Go ahead, guzzle beer. Yell for beads. But be careful.

Someone may be watching.

For the first time, Tampa police will monitor the annual Gasparilla Pirate Fest parade with security cameras — the $2 million system installed downtown for the Republican National Convention.

But officers monitoring the cameras won't be looking for people with open containers of alcohol, police Chief Jane Castor said Wednesday. That will be an issue for other officers posted along the parade route's perimeter.

Instead, officers will monitor the stationary cameras downtown — as well as five mobile camera units set up along Bayshore Boulevard — for fights, disturbances and other crimes.

"We will also be on the lookout if a child gets separated," Castor said. "Or if anyone gets injured, we'll be able to alert fire-rescue to that."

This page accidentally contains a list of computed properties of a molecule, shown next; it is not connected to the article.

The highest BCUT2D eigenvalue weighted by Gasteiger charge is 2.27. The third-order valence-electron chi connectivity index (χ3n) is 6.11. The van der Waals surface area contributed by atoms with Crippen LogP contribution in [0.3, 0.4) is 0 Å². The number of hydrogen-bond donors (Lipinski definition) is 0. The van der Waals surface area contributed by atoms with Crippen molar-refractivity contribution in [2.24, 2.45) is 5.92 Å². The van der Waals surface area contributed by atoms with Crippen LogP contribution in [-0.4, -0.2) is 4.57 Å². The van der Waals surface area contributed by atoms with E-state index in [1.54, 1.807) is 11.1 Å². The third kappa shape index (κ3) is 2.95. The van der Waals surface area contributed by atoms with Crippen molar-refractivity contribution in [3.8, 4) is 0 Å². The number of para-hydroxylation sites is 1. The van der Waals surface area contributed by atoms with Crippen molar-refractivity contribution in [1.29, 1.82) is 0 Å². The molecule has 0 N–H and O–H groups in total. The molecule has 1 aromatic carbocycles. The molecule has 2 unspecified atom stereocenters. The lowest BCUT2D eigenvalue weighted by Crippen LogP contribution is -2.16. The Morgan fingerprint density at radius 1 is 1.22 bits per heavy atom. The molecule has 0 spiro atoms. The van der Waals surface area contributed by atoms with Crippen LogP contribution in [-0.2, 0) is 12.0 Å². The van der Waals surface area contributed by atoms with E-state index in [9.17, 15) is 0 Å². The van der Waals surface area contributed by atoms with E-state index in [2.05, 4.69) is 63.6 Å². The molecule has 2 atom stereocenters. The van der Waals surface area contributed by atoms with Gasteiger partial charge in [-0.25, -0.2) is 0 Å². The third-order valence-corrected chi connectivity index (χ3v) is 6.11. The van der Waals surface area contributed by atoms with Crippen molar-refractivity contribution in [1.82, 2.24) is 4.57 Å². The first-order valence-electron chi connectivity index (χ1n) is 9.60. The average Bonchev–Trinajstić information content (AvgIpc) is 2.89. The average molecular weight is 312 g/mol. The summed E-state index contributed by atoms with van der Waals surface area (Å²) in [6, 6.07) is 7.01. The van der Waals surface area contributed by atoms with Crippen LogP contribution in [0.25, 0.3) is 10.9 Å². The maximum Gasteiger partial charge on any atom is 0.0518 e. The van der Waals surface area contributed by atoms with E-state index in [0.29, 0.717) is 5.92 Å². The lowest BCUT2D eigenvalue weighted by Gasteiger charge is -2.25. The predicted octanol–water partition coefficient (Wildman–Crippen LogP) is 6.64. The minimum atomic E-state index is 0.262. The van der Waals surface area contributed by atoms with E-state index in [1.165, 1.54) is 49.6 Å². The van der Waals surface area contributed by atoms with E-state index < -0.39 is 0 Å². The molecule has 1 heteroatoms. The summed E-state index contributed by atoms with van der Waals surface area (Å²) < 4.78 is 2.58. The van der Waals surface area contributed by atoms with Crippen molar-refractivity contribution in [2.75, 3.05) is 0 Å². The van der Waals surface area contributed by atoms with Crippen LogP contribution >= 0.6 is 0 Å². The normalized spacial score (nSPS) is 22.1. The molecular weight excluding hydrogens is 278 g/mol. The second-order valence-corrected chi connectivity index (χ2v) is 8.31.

The festival, which is Jan. 26 this year, draws an estimated 300,000 people to South Tampa for a brunch at the Tampa Convention Center, a flotilla in the bay and the pirate parade along Bayshore Boulevard and into downtown.

After the Republican convention in August, Tampa Mayor Bob Buckhorn decided to keep the 58 surveillance cameras up, despite the concerns of some City Council members. The cameras have since been used to help solve a rape downtown.

The American Civil Liberties Union of Florida has said for months that it does not want police to monitor the cameras at all — and that includes during Gasparilla, state president Mike Pheneger said Wednesday.

"People go to Gasparilla to have a good time, not to be monitored by police," said Pheneger, a retired Army colonel...